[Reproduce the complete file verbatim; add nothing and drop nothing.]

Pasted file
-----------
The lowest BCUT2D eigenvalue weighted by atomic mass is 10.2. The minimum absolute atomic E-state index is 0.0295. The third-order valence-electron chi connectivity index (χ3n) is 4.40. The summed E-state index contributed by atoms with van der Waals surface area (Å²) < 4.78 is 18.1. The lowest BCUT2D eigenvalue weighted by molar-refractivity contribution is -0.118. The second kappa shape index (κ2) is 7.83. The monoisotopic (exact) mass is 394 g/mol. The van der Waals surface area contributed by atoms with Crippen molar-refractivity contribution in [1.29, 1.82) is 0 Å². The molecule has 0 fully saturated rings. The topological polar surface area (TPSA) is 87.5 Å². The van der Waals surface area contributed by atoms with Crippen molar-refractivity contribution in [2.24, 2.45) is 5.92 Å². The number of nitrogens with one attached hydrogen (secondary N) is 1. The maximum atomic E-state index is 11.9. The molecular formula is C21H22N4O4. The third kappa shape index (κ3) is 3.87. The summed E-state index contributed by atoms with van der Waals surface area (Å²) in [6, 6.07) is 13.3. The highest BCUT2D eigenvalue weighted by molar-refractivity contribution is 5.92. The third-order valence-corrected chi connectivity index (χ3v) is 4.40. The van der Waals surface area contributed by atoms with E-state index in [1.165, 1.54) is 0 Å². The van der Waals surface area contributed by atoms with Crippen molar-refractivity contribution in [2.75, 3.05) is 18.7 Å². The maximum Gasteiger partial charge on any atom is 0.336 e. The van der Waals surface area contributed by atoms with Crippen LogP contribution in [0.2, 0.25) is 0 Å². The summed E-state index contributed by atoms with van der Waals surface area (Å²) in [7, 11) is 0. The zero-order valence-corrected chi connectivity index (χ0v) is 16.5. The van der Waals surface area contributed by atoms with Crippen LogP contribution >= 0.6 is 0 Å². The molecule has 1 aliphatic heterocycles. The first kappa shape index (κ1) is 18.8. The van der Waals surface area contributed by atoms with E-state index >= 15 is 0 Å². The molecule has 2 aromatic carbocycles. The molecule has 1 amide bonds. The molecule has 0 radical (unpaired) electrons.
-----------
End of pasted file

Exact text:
The lowest BCUT2D eigenvalue weighted by atomic mass is 10.2. The minimum absolute atomic E-state index is 0.0295. The third-order valence-electron chi connectivity index (χ3n) is 4.40. The summed E-state index contributed by atoms with van der Waals surface area (Å²) < 4.78 is 18.1. The lowest BCUT2D eigenvalue weighted by molar-refractivity contribution is -0.118. The second kappa shape index (κ2) is 7.83. The monoisotopic (exact) mass is 394 g/mol. The van der Waals surface area contributed by atoms with Crippen molar-refractivity contribution in [1.29, 1.82) is 0 Å². The molecule has 0 fully saturated rings. The topological polar surface area (TPSA) is 87.5 Å². The van der Waals surface area contributed by atoms with Crippen molar-refractivity contribution in [2.24, 2.45) is 5.92 Å². The number of nitrogens with one attached hydrogen (secondary N) is 1. The maximum atomic E-state index is 11.9. The molecular formula is C21H22N4O4. The third kappa shape index (κ3) is 3.87. The summed E-state index contributed by atoms with van der Waals surface area (Å²) in [6, 6.07) is 13.3. The highest BCUT2D eigenvalue weighted by molar-refractivity contribution is 5.92. The third-order valence-corrected chi connectivity index (χ3v) is 4.40. The van der Waals surface area contributed by atoms with E-state index in [1.165, 1.54) is 0 Å². The van der Waals surface area contributed by atoms with Crippen molar-refractivity contribution in [2.75, 3.05) is 18.7 Å². The maximum Gasteiger partial charge on any atom is 0.336 e. The van der Waals surface area contributed by atoms with Crippen LogP contribution in [0.2, 0.25) is 0 Å². The summed E-state index contributed by atoms with van der Waals surface area (Å²) in [7, 11) is 0. The zero-order valence-corrected chi connectivity index (χ0v) is 16.5. The van der Waals surface area contributed by atoms with Crippen LogP contribution >= 0.6 is 0 Å². The molecule has 1 aliphatic heterocycles. The first kappa shape index (κ1) is 18.8. The van der Waals surface area contributed by atoms with E-state index >= 15 is 0 Å². The molecule has 2 aromatic carbocycles. The molecule has 1 amide bonds. The molecule has 0 radical (unpaired) electrons.